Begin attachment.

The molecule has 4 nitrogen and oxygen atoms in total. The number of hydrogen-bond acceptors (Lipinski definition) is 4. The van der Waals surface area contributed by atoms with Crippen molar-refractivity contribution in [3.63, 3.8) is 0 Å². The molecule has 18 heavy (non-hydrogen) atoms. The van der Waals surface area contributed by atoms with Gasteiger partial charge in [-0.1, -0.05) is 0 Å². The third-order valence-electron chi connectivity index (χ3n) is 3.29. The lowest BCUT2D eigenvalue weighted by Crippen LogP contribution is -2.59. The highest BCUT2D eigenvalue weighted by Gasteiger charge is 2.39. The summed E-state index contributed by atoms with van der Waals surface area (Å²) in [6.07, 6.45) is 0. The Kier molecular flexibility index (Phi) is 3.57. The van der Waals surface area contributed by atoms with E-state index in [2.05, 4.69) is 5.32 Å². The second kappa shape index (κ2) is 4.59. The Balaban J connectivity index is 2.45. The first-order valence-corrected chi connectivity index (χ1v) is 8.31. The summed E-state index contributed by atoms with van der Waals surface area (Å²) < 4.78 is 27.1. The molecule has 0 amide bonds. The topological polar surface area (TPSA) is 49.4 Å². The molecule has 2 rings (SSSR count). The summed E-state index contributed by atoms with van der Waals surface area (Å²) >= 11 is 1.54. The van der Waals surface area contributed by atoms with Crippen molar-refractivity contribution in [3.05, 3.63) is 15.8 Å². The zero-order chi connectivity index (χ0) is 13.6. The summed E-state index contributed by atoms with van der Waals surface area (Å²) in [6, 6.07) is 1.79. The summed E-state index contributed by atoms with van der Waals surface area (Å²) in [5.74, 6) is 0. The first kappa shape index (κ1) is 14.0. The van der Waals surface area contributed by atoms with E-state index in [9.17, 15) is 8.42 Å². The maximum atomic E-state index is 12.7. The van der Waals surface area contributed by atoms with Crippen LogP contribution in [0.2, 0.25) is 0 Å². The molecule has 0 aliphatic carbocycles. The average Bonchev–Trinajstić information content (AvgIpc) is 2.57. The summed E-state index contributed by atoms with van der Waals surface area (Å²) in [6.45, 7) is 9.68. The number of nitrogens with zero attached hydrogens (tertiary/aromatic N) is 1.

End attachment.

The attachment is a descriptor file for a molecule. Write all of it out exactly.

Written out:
The molecule has 4 nitrogen and oxygen atoms in total. The number of hydrogen-bond acceptors (Lipinski definition) is 4. The van der Waals surface area contributed by atoms with Crippen molar-refractivity contribution in [3.63, 3.8) is 0 Å². The molecule has 18 heavy (non-hydrogen) atoms. The van der Waals surface area contributed by atoms with Gasteiger partial charge in [-0.1, -0.05) is 0 Å². The third-order valence-electron chi connectivity index (χ3n) is 3.29. The lowest BCUT2D eigenvalue weighted by Crippen LogP contribution is -2.59. The highest BCUT2D eigenvalue weighted by Gasteiger charge is 2.39. The summed E-state index contributed by atoms with van der Waals surface area (Å²) in [6.07, 6.45) is 0. The Kier molecular flexibility index (Phi) is 3.57. The van der Waals surface area contributed by atoms with E-state index in [2.05, 4.69) is 5.32 Å². The second kappa shape index (κ2) is 4.59. The Balaban J connectivity index is 2.45. The first-order valence-corrected chi connectivity index (χ1v) is 8.31. The summed E-state index contributed by atoms with van der Waals surface area (Å²) < 4.78 is 27.1. The molecule has 0 amide bonds. The topological polar surface area (TPSA) is 49.4 Å². The molecule has 2 rings (SSSR count). The summed E-state index contributed by atoms with van der Waals surface area (Å²) >= 11 is 1.54. The van der Waals surface area contributed by atoms with Crippen molar-refractivity contribution in [3.05, 3.63) is 15.8 Å². The zero-order chi connectivity index (χ0) is 13.6. The summed E-state index contributed by atoms with van der Waals surface area (Å²) in [6, 6.07) is 1.79. The summed E-state index contributed by atoms with van der Waals surface area (Å²) in [5.74, 6) is 0. The first kappa shape index (κ1) is 14.0. The van der Waals surface area contributed by atoms with E-state index in [9.17, 15) is 8.42 Å². The maximum atomic E-state index is 12.7. The van der Waals surface area contributed by atoms with Crippen LogP contribution in [0.2, 0.25) is 0 Å². The molecule has 0 aliphatic carbocycles. The average Bonchev–Trinajstić information content (AvgIpc) is 2.57. The summed E-state index contributed by atoms with van der Waals surface area (Å²) in [6.45, 7) is 9.68. The number of nitrogens with zero attached hydrogens (tertiary/aromatic N) is 1.